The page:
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Incorrect gene finding leads to a case of medical malpractice

While being diagnosed with cancer is not necessarily the death sentence that it was in years past, it can still be terrifying. Recent advances have allowed doctors to check a person's DNA for cancer-carrying genes. This is used predominantly on women to ascertain the likelihood that a woman may contract breast, uterine or ovarian cancer. An error in identifying such genes led to a medical malpractice suit in Oregon.

A woman was told she carried the cancer-causing gene and that she needed a double mastectomy. She also had a complete hysterectomy. After the surgeries were completed, it was determined that in fact she carried none of the genes that the doctors had told her she carried.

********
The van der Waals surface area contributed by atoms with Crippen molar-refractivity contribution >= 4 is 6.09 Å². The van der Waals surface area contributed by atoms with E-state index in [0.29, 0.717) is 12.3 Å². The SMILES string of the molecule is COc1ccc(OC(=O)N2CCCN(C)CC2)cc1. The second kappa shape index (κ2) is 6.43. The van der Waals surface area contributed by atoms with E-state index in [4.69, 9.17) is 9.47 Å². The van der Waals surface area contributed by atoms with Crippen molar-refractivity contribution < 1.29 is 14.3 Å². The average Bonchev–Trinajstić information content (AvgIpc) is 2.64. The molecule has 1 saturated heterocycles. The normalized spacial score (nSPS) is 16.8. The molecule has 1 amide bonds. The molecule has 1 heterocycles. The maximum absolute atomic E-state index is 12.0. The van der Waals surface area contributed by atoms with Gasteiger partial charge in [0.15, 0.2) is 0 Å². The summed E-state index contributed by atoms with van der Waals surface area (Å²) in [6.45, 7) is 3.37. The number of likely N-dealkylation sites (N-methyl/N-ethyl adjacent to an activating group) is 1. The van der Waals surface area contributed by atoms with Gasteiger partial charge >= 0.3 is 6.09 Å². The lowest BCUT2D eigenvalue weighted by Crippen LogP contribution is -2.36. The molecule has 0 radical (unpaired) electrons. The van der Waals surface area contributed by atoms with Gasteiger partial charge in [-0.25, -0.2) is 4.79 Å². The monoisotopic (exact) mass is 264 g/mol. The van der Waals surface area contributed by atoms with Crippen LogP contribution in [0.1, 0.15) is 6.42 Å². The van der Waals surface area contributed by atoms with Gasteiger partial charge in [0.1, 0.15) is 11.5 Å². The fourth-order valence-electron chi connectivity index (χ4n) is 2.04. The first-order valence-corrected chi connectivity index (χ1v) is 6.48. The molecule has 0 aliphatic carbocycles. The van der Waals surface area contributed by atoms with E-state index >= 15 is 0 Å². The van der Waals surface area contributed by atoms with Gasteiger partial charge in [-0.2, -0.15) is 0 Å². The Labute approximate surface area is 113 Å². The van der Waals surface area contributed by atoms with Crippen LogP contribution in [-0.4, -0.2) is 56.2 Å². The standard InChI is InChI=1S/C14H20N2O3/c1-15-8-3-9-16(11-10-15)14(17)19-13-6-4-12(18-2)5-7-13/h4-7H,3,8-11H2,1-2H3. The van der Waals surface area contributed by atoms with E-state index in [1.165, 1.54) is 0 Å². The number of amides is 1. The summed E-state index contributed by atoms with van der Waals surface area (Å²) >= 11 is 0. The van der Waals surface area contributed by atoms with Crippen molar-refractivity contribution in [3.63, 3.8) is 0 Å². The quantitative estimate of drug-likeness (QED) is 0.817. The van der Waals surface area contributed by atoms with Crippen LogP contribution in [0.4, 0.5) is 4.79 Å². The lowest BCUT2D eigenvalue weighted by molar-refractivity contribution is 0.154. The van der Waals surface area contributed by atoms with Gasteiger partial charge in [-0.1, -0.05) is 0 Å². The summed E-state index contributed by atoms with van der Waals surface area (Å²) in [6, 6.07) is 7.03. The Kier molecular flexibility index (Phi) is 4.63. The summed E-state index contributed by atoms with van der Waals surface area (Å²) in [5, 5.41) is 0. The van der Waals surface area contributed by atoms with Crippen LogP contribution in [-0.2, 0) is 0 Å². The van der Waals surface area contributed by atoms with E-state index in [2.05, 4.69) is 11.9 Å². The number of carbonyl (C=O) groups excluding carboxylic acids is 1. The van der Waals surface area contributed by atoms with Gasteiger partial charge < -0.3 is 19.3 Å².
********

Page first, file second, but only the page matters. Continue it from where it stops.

The woman learned of the mistake when reviewing her medical files, which revealed she did not have either the MLH1 or BRCA1 genes that are associated with multiple cancers in women, including breast uterine and ovarian cancers. The woman brought a suit against the gynecologist, the surgeon and the facility where the procedures were performed. The claim was settled out of court.

Having one's DNA checked for the presence of a cancer gene, particularly the BRCA1 gene, has become more popular since actress Angelina Jolie was diagnosed as carrying the gene and underwent a double mastectomy as a preventive measure. A person in Oregon who has questions about medical procedures he or she may have undergone may want to seek the counsel of an experienced professional, such as a medical malpractice attorney. An experienced lawyer can review the circumstances of the situation and may be able to advise his or her client on what legal paths are available.

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